Did you know that U.S. businesses are taxed at one of the highest rates in the developed world? How bad is it? And why should you care? Watch this short video to find out.
As a small business owner – I totally relate to this message. Between the big box competitors, taxes and minimum wages the pressures on small businesses are killing our high streets.
Don’t want to watch the video? Here’s the script.
No matter where you come from, what your job is, or where you stand politically, you have to pay taxes. Uncle Sam needs taxpayer dollars to pay for things like schools, fire fighters, and the military.
There are all sorts of different taxes: income taxes, payroll taxes and sales taxes just to name a few. But individuals aren’t the only ones who pay taxes—businesses pay income taxes too.
Businesses that are set up as corporations pay taxes on their income at the US corporate tax rate of around 35 percent—one of the highest in the developed world. Countries like Ireland and Switzerland have corporate tax rates well under 25 percent, which can give companies based there a competitive advantage.
But there’s another taxed group that we’re forgetting…small businesses. There are 29 million of them in the US and they employ nearly 56 million people. That’s a total of 85 million people dependent on the success of small businesses!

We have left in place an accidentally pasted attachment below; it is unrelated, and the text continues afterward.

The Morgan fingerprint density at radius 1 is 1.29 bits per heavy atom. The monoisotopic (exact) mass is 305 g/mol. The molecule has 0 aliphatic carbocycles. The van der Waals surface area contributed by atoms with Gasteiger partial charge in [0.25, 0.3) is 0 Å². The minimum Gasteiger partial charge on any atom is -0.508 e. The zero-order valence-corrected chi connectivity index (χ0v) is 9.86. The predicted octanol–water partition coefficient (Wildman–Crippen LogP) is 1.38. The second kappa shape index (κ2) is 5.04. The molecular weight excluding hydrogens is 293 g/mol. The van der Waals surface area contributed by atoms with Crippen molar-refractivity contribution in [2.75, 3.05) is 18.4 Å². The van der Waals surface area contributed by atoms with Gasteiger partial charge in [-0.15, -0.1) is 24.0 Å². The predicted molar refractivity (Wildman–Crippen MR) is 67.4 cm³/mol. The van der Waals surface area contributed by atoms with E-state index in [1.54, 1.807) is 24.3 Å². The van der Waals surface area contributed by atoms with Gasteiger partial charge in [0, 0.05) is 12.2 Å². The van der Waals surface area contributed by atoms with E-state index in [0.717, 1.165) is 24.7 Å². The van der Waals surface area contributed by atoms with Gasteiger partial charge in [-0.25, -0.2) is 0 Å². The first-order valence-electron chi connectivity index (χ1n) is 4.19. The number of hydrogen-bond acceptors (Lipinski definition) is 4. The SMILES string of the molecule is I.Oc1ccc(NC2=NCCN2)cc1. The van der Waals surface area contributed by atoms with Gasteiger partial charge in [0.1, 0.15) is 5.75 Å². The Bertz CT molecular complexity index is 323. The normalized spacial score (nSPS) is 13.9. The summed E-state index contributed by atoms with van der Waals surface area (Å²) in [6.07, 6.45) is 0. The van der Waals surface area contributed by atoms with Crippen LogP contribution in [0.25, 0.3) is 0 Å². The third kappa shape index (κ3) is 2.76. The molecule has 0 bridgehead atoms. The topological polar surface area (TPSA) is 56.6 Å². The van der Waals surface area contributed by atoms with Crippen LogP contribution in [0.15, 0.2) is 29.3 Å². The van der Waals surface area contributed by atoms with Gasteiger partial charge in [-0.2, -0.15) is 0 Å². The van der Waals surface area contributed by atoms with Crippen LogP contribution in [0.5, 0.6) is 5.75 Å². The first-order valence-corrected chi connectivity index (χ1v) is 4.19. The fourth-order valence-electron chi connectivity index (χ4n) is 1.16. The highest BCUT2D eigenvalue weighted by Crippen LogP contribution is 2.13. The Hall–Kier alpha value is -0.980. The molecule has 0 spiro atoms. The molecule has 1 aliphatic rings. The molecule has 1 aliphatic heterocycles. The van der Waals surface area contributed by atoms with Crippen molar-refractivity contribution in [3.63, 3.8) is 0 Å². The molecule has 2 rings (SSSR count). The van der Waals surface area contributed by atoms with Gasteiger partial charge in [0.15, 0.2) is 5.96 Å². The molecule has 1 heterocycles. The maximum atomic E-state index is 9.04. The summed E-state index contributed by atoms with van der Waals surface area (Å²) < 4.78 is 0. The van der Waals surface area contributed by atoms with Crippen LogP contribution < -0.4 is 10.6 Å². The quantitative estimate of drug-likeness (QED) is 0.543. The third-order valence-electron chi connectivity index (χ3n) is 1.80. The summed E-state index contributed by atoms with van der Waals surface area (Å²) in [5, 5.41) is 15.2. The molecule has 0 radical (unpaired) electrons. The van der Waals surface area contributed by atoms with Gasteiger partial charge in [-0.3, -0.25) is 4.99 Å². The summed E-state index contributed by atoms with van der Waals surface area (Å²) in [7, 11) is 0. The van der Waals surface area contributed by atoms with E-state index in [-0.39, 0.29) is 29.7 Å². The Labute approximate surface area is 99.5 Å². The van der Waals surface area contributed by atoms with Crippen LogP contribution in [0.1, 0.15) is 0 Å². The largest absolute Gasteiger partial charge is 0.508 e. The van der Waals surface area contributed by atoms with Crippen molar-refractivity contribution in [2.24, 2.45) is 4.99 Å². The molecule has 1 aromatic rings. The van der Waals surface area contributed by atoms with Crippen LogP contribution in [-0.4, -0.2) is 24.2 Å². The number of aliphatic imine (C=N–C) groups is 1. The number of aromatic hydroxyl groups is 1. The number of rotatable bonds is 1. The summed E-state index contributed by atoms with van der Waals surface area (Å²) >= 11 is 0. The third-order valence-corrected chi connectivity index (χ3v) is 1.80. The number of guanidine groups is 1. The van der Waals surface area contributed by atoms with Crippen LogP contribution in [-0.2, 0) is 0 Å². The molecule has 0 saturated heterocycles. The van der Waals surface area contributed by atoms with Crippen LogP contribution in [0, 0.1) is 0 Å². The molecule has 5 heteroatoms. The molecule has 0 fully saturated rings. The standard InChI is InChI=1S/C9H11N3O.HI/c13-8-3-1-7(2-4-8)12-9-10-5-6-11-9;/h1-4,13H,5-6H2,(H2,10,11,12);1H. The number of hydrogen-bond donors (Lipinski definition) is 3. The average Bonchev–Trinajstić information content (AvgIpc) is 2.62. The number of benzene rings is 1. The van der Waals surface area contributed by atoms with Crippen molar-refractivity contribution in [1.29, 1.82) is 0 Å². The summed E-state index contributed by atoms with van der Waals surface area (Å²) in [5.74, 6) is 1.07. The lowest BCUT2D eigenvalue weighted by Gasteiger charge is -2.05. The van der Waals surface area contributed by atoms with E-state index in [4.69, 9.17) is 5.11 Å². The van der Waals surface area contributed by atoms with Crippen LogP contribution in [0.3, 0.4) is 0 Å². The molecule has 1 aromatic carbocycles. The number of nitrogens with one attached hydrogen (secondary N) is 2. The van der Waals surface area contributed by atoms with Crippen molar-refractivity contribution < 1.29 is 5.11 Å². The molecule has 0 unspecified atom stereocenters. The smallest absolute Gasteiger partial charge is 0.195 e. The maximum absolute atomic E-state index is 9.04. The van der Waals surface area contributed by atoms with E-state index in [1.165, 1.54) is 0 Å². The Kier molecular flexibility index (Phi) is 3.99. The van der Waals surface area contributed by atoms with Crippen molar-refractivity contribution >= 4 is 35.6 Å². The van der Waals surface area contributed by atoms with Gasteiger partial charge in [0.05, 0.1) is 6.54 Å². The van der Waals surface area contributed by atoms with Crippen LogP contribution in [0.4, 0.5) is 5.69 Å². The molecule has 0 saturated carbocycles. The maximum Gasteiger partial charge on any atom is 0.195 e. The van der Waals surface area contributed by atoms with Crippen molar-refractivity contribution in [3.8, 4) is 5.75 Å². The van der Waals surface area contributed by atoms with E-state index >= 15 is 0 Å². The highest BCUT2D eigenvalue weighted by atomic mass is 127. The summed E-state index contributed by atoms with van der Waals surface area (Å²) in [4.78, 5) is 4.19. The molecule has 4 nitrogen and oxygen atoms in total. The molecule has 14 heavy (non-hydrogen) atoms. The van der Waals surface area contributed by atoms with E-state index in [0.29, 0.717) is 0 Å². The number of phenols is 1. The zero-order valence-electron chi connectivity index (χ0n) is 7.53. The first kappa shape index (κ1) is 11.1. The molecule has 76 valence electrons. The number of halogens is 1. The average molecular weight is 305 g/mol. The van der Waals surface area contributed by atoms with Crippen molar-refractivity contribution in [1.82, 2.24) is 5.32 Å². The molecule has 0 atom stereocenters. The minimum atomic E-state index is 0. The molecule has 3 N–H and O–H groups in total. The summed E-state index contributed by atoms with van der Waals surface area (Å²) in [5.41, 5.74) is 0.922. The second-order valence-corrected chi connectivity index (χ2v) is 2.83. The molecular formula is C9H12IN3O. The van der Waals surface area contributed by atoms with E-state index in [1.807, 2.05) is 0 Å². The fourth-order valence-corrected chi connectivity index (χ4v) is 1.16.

Small businesses are most often set up as sole proprietorships, partnerships or another designation called an S-corp. But the money they make isn’t taxed at the corporate rate. The profits earned by these small businesses are “passed through” to the owner and counted as individual income on their personal tax return. That’s why you might hear small businesses referred to as “Pass-throughs.”
These entrepreneurs can pay tax rates as high as 40 percent not including additional state and local taxes, that means many American small businesses are being taxed at a higher rate than businesses anywhere in the world.
Why should you care? Because high taxes hurt small businesses ability to grow and expand, causing them to raise prices or even trim jobs to stay within their budget constraints.
Lowering taxes for small businesses or “pass-throughs” results in the growth of small businesses—allowing them to provide more jobs and boost the economy for everyone. After all two thirds of all new jobs come from small businesses and lowering taxes can have a big effect on the entire economy for all Americans.
So the next time you hear someone supporting an increase in tax rates on businesses, remember that very important group of small business owners and the 85 million people dependent on their success.